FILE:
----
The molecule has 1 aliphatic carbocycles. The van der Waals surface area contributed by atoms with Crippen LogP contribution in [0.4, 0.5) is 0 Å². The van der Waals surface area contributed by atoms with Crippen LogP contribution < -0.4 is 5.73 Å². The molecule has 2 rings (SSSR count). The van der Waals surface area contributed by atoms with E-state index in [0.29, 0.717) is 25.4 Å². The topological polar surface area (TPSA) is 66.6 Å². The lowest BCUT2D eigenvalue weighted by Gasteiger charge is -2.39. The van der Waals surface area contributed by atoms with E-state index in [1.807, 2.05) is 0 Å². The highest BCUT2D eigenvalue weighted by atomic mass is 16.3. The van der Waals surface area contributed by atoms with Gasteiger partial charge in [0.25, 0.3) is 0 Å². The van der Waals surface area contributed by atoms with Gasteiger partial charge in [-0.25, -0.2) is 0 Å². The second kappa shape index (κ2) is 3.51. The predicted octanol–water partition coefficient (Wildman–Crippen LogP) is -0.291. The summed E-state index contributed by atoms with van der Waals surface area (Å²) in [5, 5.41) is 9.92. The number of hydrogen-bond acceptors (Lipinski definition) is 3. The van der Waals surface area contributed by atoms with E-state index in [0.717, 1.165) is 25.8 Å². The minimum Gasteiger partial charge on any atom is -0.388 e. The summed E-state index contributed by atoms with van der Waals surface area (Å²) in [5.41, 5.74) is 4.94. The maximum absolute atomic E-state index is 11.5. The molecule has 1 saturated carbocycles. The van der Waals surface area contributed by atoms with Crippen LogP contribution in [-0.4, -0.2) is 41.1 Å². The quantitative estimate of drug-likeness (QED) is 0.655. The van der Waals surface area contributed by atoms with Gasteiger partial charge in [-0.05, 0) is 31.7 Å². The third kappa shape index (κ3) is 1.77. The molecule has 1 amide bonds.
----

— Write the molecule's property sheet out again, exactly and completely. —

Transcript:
The molecule has 1 aliphatic carbocycles. The van der Waals surface area contributed by atoms with Crippen LogP contribution in [0.4, 0.5) is 0 Å². The van der Waals surface area contributed by atoms with Crippen LogP contribution < -0.4 is 5.73 Å². The molecule has 2 rings (SSSR count). The van der Waals surface area contributed by atoms with E-state index in [0.29, 0.717) is 25.4 Å². The topological polar surface area (TPSA) is 66.6 Å². The lowest BCUT2D eigenvalue weighted by Gasteiger charge is -2.39. The van der Waals surface area contributed by atoms with E-state index in [1.807, 2.05) is 0 Å². The highest BCUT2D eigenvalue weighted by atomic mass is 16.3. The van der Waals surface area contributed by atoms with Gasteiger partial charge in [0.25, 0.3) is 0 Å². The van der Waals surface area contributed by atoms with Gasteiger partial charge in [-0.25, -0.2) is 0 Å². The second kappa shape index (κ2) is 3.51. The predicted octanol–water partition coefficient (Wildman–Crippen LogP) is -0.291. The summed E-state index contributed by atoms with van der Waals surface area (Å²) in [5, 5.41) is 9.92. The number of hydrogen-bond acceptors (Lipinski definition) is 3. The van der Waals surface area contributed by atoms with E-state index in [0.717, 1.165) is 25.8 Å². The minimum Gasteiger partial charge on any atom is -0.388 e. The summed E-state index contributed by atoms with van der Waals surface area (Å²) in [5.41, 5.74) is 4.94. The maximum absolute atomic E-state index is 11.5. The molecule has 1 saturated carbocycles. The van der Waals surface area contributed by atoms with Crippen LogP contribution in [-0.4, -0.2) is 41.1 Å². The quantitative estimate of drug-likeness (QED) is 0.655. The van der Waals surface area contributed by atoms with Gasteiger partial charge in [-0.05, 0) is 31.7 Å². The third kappa shape index (κ3) is 1.77. The molecule has 1 amide bonds.